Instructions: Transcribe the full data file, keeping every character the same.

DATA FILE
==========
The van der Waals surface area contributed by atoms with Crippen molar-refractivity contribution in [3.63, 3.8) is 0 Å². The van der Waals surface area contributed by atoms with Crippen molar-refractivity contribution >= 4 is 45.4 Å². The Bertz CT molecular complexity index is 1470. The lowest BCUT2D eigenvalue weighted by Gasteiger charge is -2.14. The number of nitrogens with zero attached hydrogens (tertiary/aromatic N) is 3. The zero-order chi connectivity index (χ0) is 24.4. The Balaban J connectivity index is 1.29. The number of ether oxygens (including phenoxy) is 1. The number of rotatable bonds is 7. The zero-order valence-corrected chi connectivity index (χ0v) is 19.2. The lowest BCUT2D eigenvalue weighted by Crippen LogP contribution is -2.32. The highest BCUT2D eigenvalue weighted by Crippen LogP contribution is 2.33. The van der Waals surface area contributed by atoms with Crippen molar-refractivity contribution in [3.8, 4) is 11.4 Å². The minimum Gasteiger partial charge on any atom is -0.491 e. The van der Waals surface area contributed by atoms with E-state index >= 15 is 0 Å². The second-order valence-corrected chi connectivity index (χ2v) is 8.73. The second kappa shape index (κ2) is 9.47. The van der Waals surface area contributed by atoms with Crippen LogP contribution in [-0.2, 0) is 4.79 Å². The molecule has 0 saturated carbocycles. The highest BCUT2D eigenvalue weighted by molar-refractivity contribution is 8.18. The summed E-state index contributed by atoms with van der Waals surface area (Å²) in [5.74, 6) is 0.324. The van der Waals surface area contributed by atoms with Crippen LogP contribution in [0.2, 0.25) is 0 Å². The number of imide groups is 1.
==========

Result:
The van der Waals surface area contributed by atoms with Crippen molar-refractivity contribution in [3.63, 3.8) is 0 Å². The van der Waals surface area contributed by atoms with Crippen molar-refractivity contribution >= 4 is 45.4 Å². The Bertz CT molecular complexity index is 1470. The lowest BCUT2D eigenvalue weighted by Gasteiger charge is -2.14. The number of nitrogens with zero attached hydrogens (tertiary/aromatic N) is 3. The zero-order chi connectivity index (χ0) is 24.4. The Balaban J connectivity index is 1.29. The number of ether oxygens (including phenoxy) is 1. The number of rotatable bonds is 7. The zero-order valence-corrected chi connectivity index (χ0v) is 19.2. The lowest BCUT2D eigenvalue weighted by Crippen LogP contribution is -2.32. The highest BCUT2D eigenvalue weighted by Crippen LogP contribution is 2.33. The van der Waals surface area contributed by atoms with Crippen molar-refractivity contribution in [3.8, 4) is 11.4 Å². The minimum Gasteiger partial charge on any atom is -0.491 e. The van der Waals surface area contributed by atoms with E-state index >= 15 is 0 Å². The second-order valence-corrected chi connectivity index (χ2v) is 8.73. The second kappa shape index (κ2) is 9.47. The van der Waals surface area contributed by atoms with Crippen LogP contribution in [-0.2, 0) is 4.79 Å². The molecule has 0 saturated carbocycles. The highest BCUT2D eigenvalue weighted by molar-refractivity contribution is 8.18. The summed E-state index contributed by atoms with van der Waals surface area (Å²) in [5.74, 6) is 0.324. The van der Waals surface area contributed by atoms with Crippen LogP contribution in [0.2, 0.25) is 0 Å². The number of imide groups is 1.